Figure 1. Silicone oil adheres superiorly to the posterior surface of a well-positioned Crystalens in an eye with an open posterior capsule.

A 54-year-old man presents with a complaint of blurred vision in his left eye. The patient underwent bilateral cataract surgery and implantation of a Crystalens (Bausch + Lomb) in 2012. He subsequently experienced a macula-off retinal detachment (RD) in his left eye and underwent repair with silicone oil in February 2014. The silicone oil was removed 7 or 8 months ago. He presents for a second opinion regarding silicone oil deposits on the Crystalens in his left eye.

The patient states that, since the repair of his RD, he has had “wavy” vision. He says that he can read the letters during an examination but finds that he sees a “ridge line” of contrast when looking into the distance, especially when there is a light background. He adds that, unlike with his right eye, images appear to swim sometimes, and he complains of some floaters since the silicone oil was removed. He would like to know if anything can be done or if this is “as good as his vision will be.”

Upon examination, the patient’s distance UCVA measures 20/25 OU, his intermediate UCVA is J1+ OU, and his near UCVA is J3 OU. Manifest refractions are -0.25 +0.25 × 022 = 20/20 OD and -0.25 = 20/25 OS. A slit-lamp examination shows a clear cornea, quiet anterior chamber, and well-positioned IOL in his left eye with an open capsule and silicone oil adherent to the posterior surface of the lens (Figure 1).

How would you proceed? Would you recommend an IOL exchange, and if so, what would your approach be? Would you recommend consideration of a vitrectomy or another procedure to attempt to clear the silicone oil from this well-positioned IOL that also yields a good quantity of vision?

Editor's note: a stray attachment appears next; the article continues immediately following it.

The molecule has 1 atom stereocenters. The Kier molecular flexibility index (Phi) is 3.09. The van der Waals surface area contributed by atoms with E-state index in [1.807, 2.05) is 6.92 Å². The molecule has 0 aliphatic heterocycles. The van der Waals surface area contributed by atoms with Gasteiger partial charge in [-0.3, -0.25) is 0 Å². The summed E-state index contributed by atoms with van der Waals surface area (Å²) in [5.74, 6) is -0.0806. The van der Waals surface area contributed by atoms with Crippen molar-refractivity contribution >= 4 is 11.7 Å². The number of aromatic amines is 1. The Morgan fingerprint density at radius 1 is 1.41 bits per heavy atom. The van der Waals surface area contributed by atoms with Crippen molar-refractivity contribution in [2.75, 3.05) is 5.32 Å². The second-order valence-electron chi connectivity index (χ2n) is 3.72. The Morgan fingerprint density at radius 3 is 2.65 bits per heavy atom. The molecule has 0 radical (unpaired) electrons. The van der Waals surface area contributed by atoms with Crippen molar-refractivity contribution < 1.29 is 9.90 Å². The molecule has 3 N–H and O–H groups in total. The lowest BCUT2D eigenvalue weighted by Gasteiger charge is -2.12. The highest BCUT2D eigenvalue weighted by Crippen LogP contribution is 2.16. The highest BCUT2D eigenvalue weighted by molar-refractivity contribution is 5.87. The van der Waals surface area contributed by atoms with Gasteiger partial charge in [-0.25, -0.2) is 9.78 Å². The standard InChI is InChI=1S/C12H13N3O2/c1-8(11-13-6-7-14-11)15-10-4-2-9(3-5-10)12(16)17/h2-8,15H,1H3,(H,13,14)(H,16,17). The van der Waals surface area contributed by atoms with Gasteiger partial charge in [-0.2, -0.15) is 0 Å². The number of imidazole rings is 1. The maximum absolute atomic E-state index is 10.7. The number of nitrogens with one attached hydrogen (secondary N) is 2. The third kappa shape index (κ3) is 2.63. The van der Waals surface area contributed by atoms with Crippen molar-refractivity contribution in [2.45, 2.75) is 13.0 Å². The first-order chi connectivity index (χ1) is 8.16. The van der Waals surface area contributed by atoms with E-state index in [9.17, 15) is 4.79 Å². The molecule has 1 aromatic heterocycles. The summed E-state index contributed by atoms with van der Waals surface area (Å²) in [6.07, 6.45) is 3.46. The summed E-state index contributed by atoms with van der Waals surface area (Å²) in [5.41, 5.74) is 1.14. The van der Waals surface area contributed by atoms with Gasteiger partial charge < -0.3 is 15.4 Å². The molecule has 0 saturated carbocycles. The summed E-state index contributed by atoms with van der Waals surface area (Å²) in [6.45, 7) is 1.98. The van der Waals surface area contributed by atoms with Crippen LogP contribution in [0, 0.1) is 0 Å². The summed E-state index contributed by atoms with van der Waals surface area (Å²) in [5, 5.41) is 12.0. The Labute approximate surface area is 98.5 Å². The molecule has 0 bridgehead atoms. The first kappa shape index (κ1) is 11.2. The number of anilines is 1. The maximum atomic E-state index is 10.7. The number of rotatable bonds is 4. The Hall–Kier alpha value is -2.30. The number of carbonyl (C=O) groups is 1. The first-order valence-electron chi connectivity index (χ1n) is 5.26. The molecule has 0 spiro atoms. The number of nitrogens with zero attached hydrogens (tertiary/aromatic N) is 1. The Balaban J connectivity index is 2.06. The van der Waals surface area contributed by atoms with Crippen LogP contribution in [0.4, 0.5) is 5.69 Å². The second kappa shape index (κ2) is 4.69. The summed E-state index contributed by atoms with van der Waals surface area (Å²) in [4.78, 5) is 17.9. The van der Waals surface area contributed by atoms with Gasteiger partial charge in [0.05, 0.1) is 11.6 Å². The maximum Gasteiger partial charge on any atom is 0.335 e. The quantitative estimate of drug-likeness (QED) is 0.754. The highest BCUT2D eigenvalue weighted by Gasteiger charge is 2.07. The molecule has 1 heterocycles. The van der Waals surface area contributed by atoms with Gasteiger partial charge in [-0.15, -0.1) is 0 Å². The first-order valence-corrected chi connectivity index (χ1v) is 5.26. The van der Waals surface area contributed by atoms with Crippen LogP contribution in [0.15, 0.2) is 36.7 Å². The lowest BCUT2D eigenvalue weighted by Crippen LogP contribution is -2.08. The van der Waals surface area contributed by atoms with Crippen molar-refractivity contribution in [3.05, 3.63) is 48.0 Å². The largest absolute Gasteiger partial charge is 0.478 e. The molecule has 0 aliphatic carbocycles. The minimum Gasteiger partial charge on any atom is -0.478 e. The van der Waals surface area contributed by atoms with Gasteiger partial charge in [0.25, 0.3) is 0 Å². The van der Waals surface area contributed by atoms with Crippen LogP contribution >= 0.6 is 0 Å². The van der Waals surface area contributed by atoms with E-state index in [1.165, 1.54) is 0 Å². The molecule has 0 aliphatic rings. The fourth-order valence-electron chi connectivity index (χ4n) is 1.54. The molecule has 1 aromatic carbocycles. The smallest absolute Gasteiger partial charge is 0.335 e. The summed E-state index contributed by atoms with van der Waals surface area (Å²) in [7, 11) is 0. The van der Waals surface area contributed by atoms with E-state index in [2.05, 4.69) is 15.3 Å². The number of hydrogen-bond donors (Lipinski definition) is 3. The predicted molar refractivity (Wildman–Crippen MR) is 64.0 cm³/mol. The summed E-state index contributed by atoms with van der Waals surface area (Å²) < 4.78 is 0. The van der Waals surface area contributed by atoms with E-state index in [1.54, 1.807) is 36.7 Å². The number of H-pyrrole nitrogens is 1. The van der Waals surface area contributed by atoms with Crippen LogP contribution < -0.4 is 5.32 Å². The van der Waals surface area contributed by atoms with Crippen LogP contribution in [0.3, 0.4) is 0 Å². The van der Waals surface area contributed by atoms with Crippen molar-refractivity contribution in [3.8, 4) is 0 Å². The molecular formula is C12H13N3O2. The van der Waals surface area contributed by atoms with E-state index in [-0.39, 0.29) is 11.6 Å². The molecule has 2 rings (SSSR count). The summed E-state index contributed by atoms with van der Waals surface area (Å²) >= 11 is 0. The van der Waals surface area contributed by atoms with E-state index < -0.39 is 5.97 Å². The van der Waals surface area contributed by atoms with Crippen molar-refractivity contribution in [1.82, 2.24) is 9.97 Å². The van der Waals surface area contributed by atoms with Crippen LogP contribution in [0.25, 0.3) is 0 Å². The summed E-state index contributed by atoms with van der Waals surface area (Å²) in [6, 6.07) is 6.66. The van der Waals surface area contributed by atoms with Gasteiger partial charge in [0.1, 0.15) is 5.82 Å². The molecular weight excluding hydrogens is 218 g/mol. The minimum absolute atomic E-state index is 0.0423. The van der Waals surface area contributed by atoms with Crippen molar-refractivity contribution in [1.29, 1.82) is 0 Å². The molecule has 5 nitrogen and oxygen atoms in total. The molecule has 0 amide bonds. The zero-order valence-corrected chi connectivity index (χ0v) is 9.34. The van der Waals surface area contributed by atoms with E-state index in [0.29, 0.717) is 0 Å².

—Case prepared by Audrey R. Talley Rostov, MD.


I am amazed that this patient, despite having a macula-off RD that necessitated the use of silicone oil, has recovered such great vision. Although a silicone oil droplet can induce aberrations, part of his visual disturbance may also be due to the macular status, which is not expected to be completely normal after a detachment. The haptics of the Crystalens tend to adhere strongly to capsular tissue, which makes an IOL exchange problematic. In addition, the patient actually has good vision with this IOL despite the oil droplets.

His options are to live with his current situation or to undergo attempted removal of the adherent silicone oil droplets. As reported in the European literature, perfluorohexyloctane could be used as a solvent to remove this silicone oil droplet.1 A simpler approach would be to use hydroxypropyl methylcellulose 2%, which is sold in the United States as OcuCoat (Bausch + Lomb), and to mechanically sweep the cannula across the IOL’s surface while injecting the hydroxypropyl methylcellulose. The ophthalmic viscosurgical device would slowly displace the silicone oil droplet. This technique might require multiple syringes of OcuCoat, which comes packaged in a 1-mL size. Once the silicone oil had been removed from the optic and displaced from the eye, a traditional I/A handpiece could be used to flush out the hydroxypropyl methylcellulose. It should be noted that more silicone oil that was trapped in the eye might present and require the same treatment.